This summer, NPR is getting crafty in the kitchen. As part of Weekend Edition's Do Try This At Home series, chefs are sharing their cleverest hacks and tips — taking expensive, exhausting or intimidating recipes and tweaking them to work in any home kitchen.
This week: Making mayonnaise that's just as delicious as, if not better than, what comes out of the jar.
Simon Hopkinson created a highbrow restaurant, Bibendum, in West London and he has been filling seats there for nearly 30 years. His books, like Roast Chicken and Other Stories, are famous. So this is a man with class.
And he's noticed that "mayonnaise ... is something that is such a pleasure to make, but people are often frightened of it, and it's one of the most delicious things."
Hopkinson has two secrets for making mayonnaise at home. The first one is to spare your arms and use an electric whisk.
You could use a food processor, but Hopkinson says that makes the mayo turn out "clarty" — a Northern English word. "It's when stuff sticks to the top of your mouth. You know when peanut butter gets stuck to the top of your mouth? [That's] clarty," he says.
The second secret is to use a tall, narrow beaker, or a small pitcher, not a wide bowl. That way everything stays in one place and doesn't splatter.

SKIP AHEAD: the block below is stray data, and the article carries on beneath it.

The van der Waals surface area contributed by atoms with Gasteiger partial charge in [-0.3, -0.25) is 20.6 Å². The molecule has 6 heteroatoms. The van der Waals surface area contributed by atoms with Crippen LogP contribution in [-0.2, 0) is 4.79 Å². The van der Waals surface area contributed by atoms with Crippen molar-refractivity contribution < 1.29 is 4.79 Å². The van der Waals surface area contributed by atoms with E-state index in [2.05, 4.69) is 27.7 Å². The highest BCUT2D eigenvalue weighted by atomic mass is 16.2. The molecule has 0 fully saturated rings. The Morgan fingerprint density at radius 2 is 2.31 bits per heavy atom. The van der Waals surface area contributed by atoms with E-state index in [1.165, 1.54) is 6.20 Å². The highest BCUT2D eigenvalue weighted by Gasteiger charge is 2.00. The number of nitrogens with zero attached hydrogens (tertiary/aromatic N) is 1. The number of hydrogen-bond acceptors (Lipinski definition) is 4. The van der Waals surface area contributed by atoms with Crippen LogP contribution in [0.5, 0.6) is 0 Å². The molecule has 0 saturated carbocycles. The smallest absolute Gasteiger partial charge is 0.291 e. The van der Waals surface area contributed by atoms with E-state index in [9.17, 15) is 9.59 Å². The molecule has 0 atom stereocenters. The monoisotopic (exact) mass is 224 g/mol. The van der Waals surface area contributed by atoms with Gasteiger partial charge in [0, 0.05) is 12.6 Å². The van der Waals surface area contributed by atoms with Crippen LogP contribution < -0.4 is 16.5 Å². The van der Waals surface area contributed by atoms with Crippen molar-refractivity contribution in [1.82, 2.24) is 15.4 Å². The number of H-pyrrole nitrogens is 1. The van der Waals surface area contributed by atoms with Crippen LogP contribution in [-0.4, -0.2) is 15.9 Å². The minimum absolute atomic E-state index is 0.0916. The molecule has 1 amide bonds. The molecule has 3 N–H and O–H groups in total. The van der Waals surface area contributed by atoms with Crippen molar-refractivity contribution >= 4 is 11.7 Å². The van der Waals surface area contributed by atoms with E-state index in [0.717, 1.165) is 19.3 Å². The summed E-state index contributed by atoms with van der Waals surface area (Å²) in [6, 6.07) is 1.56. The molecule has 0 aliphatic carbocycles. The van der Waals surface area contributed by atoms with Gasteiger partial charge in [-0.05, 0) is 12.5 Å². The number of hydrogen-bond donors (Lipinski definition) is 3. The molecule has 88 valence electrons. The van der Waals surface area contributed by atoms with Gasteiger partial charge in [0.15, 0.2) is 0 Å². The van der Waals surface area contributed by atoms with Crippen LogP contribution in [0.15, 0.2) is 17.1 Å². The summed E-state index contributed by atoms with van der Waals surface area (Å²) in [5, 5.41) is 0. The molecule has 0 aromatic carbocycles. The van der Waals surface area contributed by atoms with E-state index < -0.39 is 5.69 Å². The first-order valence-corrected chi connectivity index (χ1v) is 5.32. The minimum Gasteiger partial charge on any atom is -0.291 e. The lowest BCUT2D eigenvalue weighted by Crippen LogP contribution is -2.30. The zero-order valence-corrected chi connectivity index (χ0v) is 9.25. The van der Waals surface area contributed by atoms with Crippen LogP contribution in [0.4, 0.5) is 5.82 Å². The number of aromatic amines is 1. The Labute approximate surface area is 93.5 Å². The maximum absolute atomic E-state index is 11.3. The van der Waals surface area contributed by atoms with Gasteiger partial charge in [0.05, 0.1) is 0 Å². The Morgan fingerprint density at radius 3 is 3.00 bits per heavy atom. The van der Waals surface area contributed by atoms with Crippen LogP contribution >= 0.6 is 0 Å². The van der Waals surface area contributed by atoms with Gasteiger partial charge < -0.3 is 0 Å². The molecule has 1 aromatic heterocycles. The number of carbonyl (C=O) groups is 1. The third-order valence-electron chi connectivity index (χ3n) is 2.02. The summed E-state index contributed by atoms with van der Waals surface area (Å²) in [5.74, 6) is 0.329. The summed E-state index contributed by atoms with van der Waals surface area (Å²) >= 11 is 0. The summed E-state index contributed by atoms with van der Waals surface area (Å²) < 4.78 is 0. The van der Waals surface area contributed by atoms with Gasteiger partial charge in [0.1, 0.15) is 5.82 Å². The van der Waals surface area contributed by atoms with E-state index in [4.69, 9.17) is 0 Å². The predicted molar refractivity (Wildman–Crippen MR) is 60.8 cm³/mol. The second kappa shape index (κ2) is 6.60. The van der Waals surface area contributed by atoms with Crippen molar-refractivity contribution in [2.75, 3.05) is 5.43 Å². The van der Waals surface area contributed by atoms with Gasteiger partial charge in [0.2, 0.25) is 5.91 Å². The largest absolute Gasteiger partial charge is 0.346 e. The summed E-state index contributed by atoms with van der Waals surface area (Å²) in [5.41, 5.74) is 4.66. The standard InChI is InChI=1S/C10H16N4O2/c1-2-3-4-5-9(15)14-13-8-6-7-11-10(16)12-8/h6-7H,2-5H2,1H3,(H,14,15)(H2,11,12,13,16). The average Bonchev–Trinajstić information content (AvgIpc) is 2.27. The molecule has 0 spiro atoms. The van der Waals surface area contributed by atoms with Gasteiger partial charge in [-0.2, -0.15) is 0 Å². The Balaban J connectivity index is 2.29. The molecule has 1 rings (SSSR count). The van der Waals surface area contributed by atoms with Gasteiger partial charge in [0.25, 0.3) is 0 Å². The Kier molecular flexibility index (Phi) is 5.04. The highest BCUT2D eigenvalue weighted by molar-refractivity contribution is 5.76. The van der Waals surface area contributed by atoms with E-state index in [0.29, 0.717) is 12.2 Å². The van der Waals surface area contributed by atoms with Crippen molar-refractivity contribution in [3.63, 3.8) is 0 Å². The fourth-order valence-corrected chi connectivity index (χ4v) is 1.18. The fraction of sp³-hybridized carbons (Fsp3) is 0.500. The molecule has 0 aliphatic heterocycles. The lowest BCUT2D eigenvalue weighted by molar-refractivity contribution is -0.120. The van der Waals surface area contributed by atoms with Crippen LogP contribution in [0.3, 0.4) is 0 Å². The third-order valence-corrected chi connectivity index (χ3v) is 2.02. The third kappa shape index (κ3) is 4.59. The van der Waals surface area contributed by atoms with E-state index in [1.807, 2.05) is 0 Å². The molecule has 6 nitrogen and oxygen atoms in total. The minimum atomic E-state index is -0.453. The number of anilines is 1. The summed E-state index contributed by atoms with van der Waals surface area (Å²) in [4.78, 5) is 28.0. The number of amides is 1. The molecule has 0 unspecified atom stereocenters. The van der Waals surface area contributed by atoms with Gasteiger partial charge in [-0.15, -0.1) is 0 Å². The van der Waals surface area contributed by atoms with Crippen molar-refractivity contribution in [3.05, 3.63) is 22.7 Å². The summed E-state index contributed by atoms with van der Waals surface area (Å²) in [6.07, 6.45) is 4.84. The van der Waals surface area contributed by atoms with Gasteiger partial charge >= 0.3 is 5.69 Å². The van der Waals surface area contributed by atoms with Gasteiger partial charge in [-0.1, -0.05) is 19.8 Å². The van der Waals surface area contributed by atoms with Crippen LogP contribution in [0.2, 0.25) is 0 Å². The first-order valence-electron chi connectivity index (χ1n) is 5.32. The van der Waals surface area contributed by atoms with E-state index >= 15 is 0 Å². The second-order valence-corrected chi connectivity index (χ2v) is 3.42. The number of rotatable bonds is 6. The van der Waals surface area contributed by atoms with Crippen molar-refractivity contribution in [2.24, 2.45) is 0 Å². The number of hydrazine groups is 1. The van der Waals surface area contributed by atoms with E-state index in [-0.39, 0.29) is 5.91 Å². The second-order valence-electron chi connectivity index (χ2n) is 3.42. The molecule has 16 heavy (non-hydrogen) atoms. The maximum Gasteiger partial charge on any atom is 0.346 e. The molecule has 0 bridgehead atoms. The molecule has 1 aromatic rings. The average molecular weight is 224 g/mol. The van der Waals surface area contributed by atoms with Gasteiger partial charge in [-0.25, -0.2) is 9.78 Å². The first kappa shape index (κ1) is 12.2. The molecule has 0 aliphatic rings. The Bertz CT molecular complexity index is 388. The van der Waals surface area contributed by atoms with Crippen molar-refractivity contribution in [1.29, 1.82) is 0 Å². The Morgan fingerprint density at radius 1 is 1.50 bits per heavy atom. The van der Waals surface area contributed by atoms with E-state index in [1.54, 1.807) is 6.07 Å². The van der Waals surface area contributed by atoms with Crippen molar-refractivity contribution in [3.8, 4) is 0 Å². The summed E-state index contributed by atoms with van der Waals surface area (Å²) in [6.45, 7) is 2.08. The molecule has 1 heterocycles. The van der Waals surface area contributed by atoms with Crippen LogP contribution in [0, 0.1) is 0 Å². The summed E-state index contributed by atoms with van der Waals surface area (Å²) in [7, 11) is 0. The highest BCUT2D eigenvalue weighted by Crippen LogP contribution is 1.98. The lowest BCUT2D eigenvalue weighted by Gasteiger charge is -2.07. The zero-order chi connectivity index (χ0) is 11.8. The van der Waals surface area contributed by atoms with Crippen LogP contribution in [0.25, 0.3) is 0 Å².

You start with two egg yolks, a blob of Dijon mustard, a squeeze of lemon, salt and white pepper.
Throw that into the beaker and whisk it around a bit. Then comes the oil — he uses a mix of olive oil and peanut oil.
Slowly pour a thin stream of the oil into this mixture as you're whizzing it in the beaker. And then you turn up the speed a little bit, so it gets absorbed.
One final touch: a splash of boiling water to smooth the taste.
That's it: glossy, smooth, homemade mayonnaise. It's more yellow than the version out of a jar and tastes much fresher.
It's also a base for a variety of other lovely sauces.
Hopkinson makes tartar sauce by chopping capers, parsley and gherkins and stirring them into the mayo. He reminds us to always "taste taste taste taste taste."
Then comes Marie Rose — sort of like Thousand Island dressing. It's a classic British sauce from the 1950s, usually served with cold shrimp.
It's just a big dollop of mayo, a shake of Tabasco, a squirt of ketchup and a trickle of cognac. It "needs to be pink," he says. "Very important."
Hopkinson pivots easily from lowbrow to highbrow. He reaches into his crowded fridge and pulls out a Tupperware container. Inside is lobster. What a happy surprise!
He puts a bite of lobster on a small lettuce leaf topped with the Marie Rose.
"Just coat it with the sauce. And a little, just to pretty the thing, a little shake of cayenne or paprika on the top," he says.
Simon Hopkinson suggests putting a few of the lobster, lettuce and Marie Rose sauce bites on a plate, next to a bottle of summery wine.
Simon Hopkinson's Recipes
2 egg yolks
Salt and freshly ground white pepper
1 teaspoon dijon mustard
A squeeze of lemon juice
3/4 cup vegetable oil